Composting Events and news
On line talks orgainised by the National Allotment Society
Practical Organic Growing from Anton Rosenfeld, Garden Organic
Composting - Rod Weston, Carry on Composting
No-dig plotting - Allan Cavill.
Water Harvesting on allotments, with climate change in mind- Neil Phillips, University of the West of England
Allotments on a shoestring , Phil Gomersall
Via ZOOM video conferencing at 3pm each day, around 90 mins including a Q and A session. To obtain the zoom link mail firstname.lastname@example.org indicating the talk/s you would like to attend.
Two of our compost bins at Stokes Wood demonstration site are infested by ants. Ants feed on a range of food including aphid honeydew (produced by aphids from plant sap excreting), fungi, seeds, scraps, and insects some of which are found in the compost heap. In addition to providing a source of food, the compost bin provides shelter for ant’s nests.
Ant nests are relatively common when cold composting techniques are being used or during the cool maturation stages of hot composting. Many people worry about having ants in their compost heap or bin but they actually contribute to the composting process by bringing fungi, and other organisms, into their nests as well as introducing minerals e.g. phosphorus and potassium. They also help mix the and aerate waste, eat and shred plant materials increasing the surface area available to microbial action and provide additional nutrients by the from their own faeces.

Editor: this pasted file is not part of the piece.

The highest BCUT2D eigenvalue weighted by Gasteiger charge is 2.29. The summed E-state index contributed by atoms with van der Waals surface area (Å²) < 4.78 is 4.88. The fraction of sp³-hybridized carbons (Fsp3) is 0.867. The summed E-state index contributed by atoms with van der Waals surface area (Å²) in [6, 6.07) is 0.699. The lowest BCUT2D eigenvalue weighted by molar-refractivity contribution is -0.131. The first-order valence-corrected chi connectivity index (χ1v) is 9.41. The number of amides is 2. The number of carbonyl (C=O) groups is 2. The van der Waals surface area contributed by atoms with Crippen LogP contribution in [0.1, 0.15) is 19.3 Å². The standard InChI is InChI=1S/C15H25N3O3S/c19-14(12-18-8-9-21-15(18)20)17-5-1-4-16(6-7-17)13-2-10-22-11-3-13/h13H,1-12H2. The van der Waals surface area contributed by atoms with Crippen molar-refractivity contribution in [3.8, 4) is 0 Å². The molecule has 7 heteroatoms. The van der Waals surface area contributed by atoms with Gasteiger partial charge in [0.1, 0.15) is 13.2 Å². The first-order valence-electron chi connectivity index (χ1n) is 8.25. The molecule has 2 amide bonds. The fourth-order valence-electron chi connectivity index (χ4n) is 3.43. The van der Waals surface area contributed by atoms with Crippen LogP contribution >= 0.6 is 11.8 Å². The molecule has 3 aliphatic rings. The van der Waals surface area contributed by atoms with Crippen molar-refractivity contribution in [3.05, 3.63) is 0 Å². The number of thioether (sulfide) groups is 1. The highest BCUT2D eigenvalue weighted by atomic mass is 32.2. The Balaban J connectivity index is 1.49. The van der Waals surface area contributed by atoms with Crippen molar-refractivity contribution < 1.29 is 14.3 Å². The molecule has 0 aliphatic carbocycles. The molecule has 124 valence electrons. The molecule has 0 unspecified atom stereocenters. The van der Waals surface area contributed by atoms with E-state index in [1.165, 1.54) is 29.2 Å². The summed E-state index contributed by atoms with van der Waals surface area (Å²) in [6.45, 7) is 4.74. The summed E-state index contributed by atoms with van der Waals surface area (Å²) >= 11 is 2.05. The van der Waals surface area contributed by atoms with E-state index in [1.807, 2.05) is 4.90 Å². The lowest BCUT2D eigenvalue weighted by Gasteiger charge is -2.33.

If the compost is almost finished it the part containing the ant colony can be removed and spread on the garden where the ants will probably disappear with a few days. If there are only a few ants I would normally leave them if they or the nest are taking over the bin probably the simplest way to get rid of them is to douse the nest with cold water. This will have the advantage of increasing the moisture level of the compost as ants are often found in compost which is on the dry side.
It is also suggested that sprinkling coffee grounds or cornmeal onto the nest will discourage them. There is more information at Compost Creatures
Horsetail can be a real nuisance as it is difficult to eradicate. However, weed can be turned to good use by drowning, in a lidded bucket or a water butt, and using the liquid as plant feed and the sludge as a booster to the compost bin.
Horsetail is high in silica and a when soaked to make a tea which, is said, to coat the leaves of treated plants producing a fungicide and protect against blackspot, mildew, and mint rust. The plants need to be fully submerged under
the water so are best put in a sack or an old vegetable net pinned down with a large stone or suspended in a submerged weighted bag. Regular stirring is recommended. The fermentation process can range from 10 days to 3 weeks, depending
on the ambient temperature. During fermentation, the mixture will produce gas which will bubble on the surface. Once the bubbling has stopped it has finished bubbling the liquid can be strained and used.
Allotment site Committees, or groups in affected areas of allotments, might organise plot holders to spend a day on an allotment wide horsetail harvest and drowning.
Composting Volunteers wanted: Leicester